- Category: ARTICLES
- Tuesday, 28 August 2012
- By Kalu Kalu Diogu, Ph.D
It is with a sense of pride that I refer you to the excellent job one of us, Prof. Bart Nnaji, is doing in Nigeria as the Hon Minister of Power. The response from the survey conducted by Elombah.com collaborates the Ministry of Power’s claims that power supply has improved significantly throughout the country. This sentiment is echoed
across the 36 states of the Federation with even some state governors taking credit for the unimaginable power supply improvement in the country. We are not surprised. Success has many parents.
Nigerians have never had it so good as far as electricity is concerned. The country is currently generating almost 4,500Megawatts. This is a promise kept. As early as last April when there was a dip in power supply as a result of severe water shortages in the dams supplying water to the nation’s hydro stations, coupled with a sharp decline in gas supply to the thermal stations, Prof Nnaji assured the nation that there would be a considerable improvement in electricity by the end of April. As usual, cynics went to town. Today the whole nation knows who was right and who was correct.
It is delightful that all the power generated, except the 170MW serving as spinning reserve, is fed on the national grid. This is good news. In August, 2010, when the nation generated for the first time 3,800MW, the entire transmission infrastructure collapsed within minutes. The transmission network was too fragile to wheel this load in account of poor maintenance. Today the same network is almost effortlessly transporting practically 4,500MW.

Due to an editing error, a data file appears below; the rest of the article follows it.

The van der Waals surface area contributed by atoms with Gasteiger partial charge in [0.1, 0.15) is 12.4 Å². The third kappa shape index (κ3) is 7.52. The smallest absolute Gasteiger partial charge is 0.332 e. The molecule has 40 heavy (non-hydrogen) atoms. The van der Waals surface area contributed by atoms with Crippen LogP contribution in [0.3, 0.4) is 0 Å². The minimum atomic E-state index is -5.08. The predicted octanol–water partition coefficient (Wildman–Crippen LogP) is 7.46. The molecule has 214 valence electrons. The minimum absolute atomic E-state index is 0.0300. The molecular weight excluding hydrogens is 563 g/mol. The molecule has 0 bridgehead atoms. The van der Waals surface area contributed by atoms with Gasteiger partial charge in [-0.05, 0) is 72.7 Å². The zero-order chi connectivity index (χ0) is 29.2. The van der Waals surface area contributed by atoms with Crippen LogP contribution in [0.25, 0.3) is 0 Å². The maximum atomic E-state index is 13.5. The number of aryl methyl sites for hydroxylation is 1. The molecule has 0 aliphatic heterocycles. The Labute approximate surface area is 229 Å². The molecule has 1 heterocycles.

Through his personal leadership and understanding of the power sector, world class companies are demonstrating great faith in Nigeria. General Electric, the world’s top electricity equipment manufacturer, is facilitating the building of plants to generate 10,000MW, in addition to taking up between 10 and 15% equity in new power plants. It will also build an assembly plant in Nigeria, the first time it have such a facility in Africa. Siemens of Germany will facilitate the generation of another 10,000MW, take up between 10 and 15% of equity in new plants, build a workshop here and sponsor a study for the integration of traditional and alternative power sources in Nigeria. There are, of course, new MoUs between Nnaji’s Ministry of Power and Electrobras of Brazil and Hyundai of South Korea. In other words, the era of companies like GE and Siemens being satisfied with merely selling turbines to Nigerians is over. Nnaji is making them invest substantially in Nigeria.